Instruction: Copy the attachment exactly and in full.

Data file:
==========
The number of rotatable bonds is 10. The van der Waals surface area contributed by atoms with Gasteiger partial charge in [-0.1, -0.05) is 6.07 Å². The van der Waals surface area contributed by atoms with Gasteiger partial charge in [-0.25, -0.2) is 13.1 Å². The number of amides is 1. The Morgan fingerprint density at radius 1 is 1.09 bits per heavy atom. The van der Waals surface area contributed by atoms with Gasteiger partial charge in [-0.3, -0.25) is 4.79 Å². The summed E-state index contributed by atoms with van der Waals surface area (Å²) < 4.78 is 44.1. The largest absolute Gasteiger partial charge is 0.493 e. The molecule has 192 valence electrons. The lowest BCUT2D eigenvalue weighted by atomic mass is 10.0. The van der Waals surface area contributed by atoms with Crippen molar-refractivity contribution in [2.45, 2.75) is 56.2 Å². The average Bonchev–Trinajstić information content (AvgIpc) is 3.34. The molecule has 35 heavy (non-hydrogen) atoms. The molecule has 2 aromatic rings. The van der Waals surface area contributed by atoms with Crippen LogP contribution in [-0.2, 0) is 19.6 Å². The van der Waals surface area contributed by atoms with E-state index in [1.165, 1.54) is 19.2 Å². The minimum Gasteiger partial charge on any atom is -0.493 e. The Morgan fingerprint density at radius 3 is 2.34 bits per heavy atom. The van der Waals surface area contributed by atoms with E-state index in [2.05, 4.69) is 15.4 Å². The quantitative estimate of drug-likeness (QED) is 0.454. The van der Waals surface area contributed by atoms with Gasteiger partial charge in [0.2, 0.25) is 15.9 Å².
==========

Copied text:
The number of rotatable bonds is 10. The van der Waals surface area contributed by atoms with Gasteiger partial charge in [-0.1, -0.05) is 6.07 Å². The van der Waals surface area contributed by atoms with Gasteiger partial charge in [-0.25, -0.2) is 13.1 Å². The number of amides is 1. The Morgan fingerprint density at radius 1 is 1.09 bits per heavy atom. The van der Waals surface area contributed by atoms with Gasteiger partial charge in [-0.3, -0.25) is 4.79 Å². The summed E-state index contributed by atoms with van der Waals surface area (Å²) < 4.78 is 44.1. The largest absolute Gasteiger partial charge is 0.493 e. The molecule has 192 valence electrons. The lowest BCUT2D eigenvalue weighted by atomic mass is 10.0. The van der Waals surface area contributed by atoms with Crippen molar-refractivity contribution in [2.45, 2.75) is 56.2 Å². The average Bonchev–Trinajstić information content (AvgIpc) is 3.34. The molecule has 35 heavy (non-hydrogen) atoms. The molecule has 2 aromatic rings. The van der Waals surface area contributed by atoms with Crippen LogP contribution in [-0.2, 0) is 19.6 Å². The van der Waals surface area contributed by atoms with E-state index in [1.165, 1.54) is 19.2 Å². The minimum Gasteiger partial charge on any atom is -0.493 e. The Morgan fingerprint density at radius 3 is 2.34 bits per heavy atom. The van der Waals surface area contributed by atoms with E-state index in [2.05, 4.69) is 15.4 Å². The quantitative estimate of drug-likeness (QED) is 0.454. The van der Waals surface area contributed by atoms with Gasteiger partial charge in [0.2, 0.25) is 15.9 Å².